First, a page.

Monthly Archives: February 2014


Decorated Feet Decorated feet

I was childsitting over the weekend, and I usually spend an hour or two with the  kids, making art. One of them decided to self-decorate her feet with my markers. Her “tatoos” were beautiful, reminding me of the henna tatoos that women draw on their hands and feet in areas of India, Pakistan, and North Africa, so we had a lively discussion about these beauty traditions and the various cultures that practice them. (See the Wikipedia article on henna dying)  
Unfortunately she had grabbed a marker that leaves a fairly permanent mark, and afterwards we spent a half-hour in the bathroom, scrubbing away the damage. “I’m busted, ” she said. Still, it led to her making a wonderful little book on the subject, including two pop-ups: one of her feet and the other of her hands. Her older brother threatened to “bust her” by telling mom, but when mom came home, she was delighted with the book and thought my pictures of the foot drawings were wonderful.

Feet pop-upHands pop-up

My Corcoran Sculptural Books Class, Washington D.C.

My Corcoran Class 2014

My Sculptural Bookmaking class at the Corcoran College of Art + Design here in Washington, D.C., is in full swing, with nine students actively working on making pop-up accordion books this week. On Tuesday we covered cut-and-fold pop-up forms with extensions, along with spiral and straddle pop-ups. I also showed a slide presentation on the history of movable books. I’ll be keeping the blog up-to-date with the students’ ongoing projects.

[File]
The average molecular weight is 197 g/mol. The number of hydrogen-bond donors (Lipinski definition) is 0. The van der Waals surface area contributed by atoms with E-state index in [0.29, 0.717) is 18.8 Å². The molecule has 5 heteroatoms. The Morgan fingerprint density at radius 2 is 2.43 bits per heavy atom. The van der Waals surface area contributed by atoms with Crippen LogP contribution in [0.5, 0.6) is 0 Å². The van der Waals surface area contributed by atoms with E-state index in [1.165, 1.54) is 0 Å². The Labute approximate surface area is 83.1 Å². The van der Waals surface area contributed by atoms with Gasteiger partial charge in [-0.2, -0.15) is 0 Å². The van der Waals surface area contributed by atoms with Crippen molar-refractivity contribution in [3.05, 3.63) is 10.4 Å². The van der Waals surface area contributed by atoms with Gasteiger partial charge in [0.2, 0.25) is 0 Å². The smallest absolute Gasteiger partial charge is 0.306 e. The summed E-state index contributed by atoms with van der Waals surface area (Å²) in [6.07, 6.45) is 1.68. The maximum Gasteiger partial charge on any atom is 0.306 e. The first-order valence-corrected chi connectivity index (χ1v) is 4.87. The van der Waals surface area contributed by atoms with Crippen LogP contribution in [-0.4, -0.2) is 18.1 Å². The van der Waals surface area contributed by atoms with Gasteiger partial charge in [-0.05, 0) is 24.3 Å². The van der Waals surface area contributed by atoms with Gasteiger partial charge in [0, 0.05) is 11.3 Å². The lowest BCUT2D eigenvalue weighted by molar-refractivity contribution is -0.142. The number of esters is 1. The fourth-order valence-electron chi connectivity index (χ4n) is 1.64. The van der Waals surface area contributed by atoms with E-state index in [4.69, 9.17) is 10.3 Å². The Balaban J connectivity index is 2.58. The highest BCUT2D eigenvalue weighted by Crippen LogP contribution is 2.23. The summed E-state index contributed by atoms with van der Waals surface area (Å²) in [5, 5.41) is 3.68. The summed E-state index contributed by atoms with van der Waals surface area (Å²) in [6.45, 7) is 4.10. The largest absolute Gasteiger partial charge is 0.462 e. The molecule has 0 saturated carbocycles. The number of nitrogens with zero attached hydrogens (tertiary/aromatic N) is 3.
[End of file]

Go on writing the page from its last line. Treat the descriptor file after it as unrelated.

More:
Brrrrrrrr, Vermont

This week I’m teaching a sculptural bookmaking class for the North Country Studio Workshops at Bennington College in Vermont. Despite the cold temperatures dipping below zero in the evenings, the studios are warm and welcoming. I have eleven industrious students who are working on their carousel books at the moment.


Bennington is a beautiful campus with a mix of traditional New England architecture and some strikingly modern buildings. We are enjoying sumptuous meals of freshly prepared vegetables, main courses, and too-tempting desserts. And the dormatories where we’re housed are light-filled and very comfortable.


Aside from my book class, there are classes running in drawing, metals, sculpture, ceramics, fabric arts, surface design, quilting, basketry and photography. Yoga flow classes led by Tracy Penfield are held morning and afternoon before and after classes. All this makes for a great creative environment with a lot of positive exchange between the participants. The volunteers for North Country Studios who work so hard over a two-year period to make this biennial event possible are to be heartily commended.

Student, North Country Studio workshop class, 2014Student, North Country Studio workshop class, 2014 Student, North Country Studio workshop class, 2014 Student, North Country Studio workshop class, 2014Carol in the Snow